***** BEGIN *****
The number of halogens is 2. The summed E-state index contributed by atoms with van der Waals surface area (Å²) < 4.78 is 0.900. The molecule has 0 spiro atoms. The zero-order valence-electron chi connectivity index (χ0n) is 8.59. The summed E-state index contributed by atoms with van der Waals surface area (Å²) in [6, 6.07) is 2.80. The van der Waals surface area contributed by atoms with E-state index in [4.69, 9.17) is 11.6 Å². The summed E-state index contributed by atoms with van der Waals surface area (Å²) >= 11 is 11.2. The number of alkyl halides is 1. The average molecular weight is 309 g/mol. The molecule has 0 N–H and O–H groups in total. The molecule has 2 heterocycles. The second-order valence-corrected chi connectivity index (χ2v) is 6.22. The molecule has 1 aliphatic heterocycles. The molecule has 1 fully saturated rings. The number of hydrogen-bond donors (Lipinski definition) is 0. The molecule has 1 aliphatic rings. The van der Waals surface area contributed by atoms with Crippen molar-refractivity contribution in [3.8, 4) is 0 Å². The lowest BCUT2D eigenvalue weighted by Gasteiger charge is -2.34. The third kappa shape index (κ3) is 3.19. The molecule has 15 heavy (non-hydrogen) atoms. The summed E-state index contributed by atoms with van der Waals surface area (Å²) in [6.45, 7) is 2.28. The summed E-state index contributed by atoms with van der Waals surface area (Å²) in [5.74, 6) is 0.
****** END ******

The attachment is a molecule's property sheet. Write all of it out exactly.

The number of halogens is 2. The summed E-state index contributed by atoms with van der Waals surface area (Å²) < 4.78 is 0.900. The molecule has 0 spiro atoms. The zero-order valence-electron chi connectivity index (χ0n) is 8.59. The summed E-state index contributed by atoms with van der Waals surface area (Å²) in [6, 6.07) is 2.80. The van der Waals surface area contributed by atoms with E-state index in [4.69, 9.17) is 11.6 Å². The summed E-state index contributed by atoms with van der Waals surface area (Å²) >= 11 is 11.2. The number of alkyl halides is 1. The average molecular weight is 309 g/mol. The molecule has 0 N–H and O–H groups in total. The molecule has 2 heterocycles. The second-order valence-corrected chi connectivity index (χ2v) is 6.22. The molecule has 1 aliphatic heterocycles. The molecule has 1 fully saturated rings. The number of hydrogen-bond donors (Lipinski definition) is 0. The molecule has 1 aliphatic rings. The van der Waals surface area contributed by atoms with Crippen molar-refractivity contribution in [3.8, 4) is 0 Å². The lowest BCUT2D eigenvalue weighted by Gasteiger charge is -2.34. The third kappa shape index (κ3) is 3.19. The molecule has 15 heavy (non-hydrogen) atoms. The summed E-state index contributed by atoms with van der Waals surface area (Å²) in [6.45, 7) is 2.28. The summed E-state index contributed by atoms with van der Waals surface area (Å²) in [5.74, 6) is 0.